“Mission breakdown?” Willy asked mildly, and had his guess confirmed with a flicker of assent from the other man.

Jim did this after every operation, carrying out his own form of after-action brief with selected team members: sometimes more, sometimes fewer, but always with someone. It had been a while since he’d called on Willy for more than a quick check of minor issues … but then, Willy’s part in this particular episode had been more direct, more sustained, and definitely more public.

They’d worked together for years, on many different types of operation. Escapes, infiltrations, rescues, ferreting out information and exposing subterfuge and doing whatever needed doing. The roster underwent periodic shifts, with the occasional specialist brought in for carefully directed services. Jim always thanked the specialists, and noted them for possible future missions, though so far none had ever been called back … but the ‘core team’, the ones always or almost always together for an operation, were a center of particular attention for him.

It wasn’t a matter of trust, because that had been established early on and never lost. Jim’s meticulous planning sprang from a driving compulsion to understand his people as thoroughly as it was possible to do so: not just to rely on them, but to be absolutely certain of their capabilities so he could know exactly what — and how much — they could bring to the table.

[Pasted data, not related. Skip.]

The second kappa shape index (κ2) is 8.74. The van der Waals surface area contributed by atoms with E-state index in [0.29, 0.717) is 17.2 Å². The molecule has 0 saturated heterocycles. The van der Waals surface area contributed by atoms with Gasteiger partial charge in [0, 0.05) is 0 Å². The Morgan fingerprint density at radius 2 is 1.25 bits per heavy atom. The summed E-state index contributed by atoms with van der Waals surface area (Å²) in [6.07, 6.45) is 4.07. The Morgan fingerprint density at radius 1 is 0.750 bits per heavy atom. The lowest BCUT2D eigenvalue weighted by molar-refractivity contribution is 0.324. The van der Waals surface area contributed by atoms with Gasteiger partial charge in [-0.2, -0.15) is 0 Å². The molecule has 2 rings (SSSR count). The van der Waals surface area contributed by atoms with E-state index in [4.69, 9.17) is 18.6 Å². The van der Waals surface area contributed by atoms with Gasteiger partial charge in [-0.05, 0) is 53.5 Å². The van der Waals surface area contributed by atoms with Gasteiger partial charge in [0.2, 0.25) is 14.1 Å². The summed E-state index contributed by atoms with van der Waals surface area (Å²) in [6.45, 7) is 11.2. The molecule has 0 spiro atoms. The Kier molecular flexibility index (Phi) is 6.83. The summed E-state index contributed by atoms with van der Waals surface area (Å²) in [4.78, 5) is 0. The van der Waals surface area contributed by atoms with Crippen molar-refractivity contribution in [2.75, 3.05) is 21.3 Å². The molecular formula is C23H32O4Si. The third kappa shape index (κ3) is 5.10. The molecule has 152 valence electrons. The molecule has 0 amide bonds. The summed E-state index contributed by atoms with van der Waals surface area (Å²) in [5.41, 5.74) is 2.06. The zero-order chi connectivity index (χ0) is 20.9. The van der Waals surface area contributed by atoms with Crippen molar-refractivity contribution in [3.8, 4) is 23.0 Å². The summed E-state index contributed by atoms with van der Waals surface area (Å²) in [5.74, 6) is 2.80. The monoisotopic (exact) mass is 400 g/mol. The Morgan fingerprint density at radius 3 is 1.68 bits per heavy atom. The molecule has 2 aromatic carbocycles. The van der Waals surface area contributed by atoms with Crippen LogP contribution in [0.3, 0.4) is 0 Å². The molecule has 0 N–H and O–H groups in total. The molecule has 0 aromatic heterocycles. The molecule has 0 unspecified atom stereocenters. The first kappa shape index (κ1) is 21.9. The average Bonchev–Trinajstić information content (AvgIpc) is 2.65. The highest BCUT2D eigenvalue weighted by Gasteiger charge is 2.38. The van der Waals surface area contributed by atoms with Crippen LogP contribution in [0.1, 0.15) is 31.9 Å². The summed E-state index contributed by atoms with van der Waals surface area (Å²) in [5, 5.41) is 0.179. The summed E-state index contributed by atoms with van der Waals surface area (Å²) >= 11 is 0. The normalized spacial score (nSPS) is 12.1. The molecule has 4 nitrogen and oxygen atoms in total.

Done organizing his thoughts, Jim came straight to the point. “You fought Osaki twice. What were the differences between the two fights, and what’s your analysis of the difference in results?”

Willy smiled. “You were there when the second match started, but you didn’t hang around to watch.”

“That’s because I wasn’t worried,” Jim answered. He wasn’t smiling; not disapproval, it was just that this part was serious business for him, and he wasn’t about to be distracted. “But I still want your impressions, I want to know it from your side.”

“All right,” Willy told him. He didn’t have to struggle for an answer; though sometimes categorized as ‘the muscle’ for his contributions, Willy’s specialty wasn’t actually strength, or even fighting, but effective application of force, and he put as much mental assessment into that as he did physical preparation, so he’d already thought through most of this. “The first match … well, that’s what it was, a match. We were fighting for the winning point, according to understood rules. That limited me in some ways, and in other ways it gave me a structure I could operate inside.”

Jim nodded understanding. “You said at the beginning that jujitsu was very different from judo, and spent as much time as you could working with a top practitioner to get yourself ready.”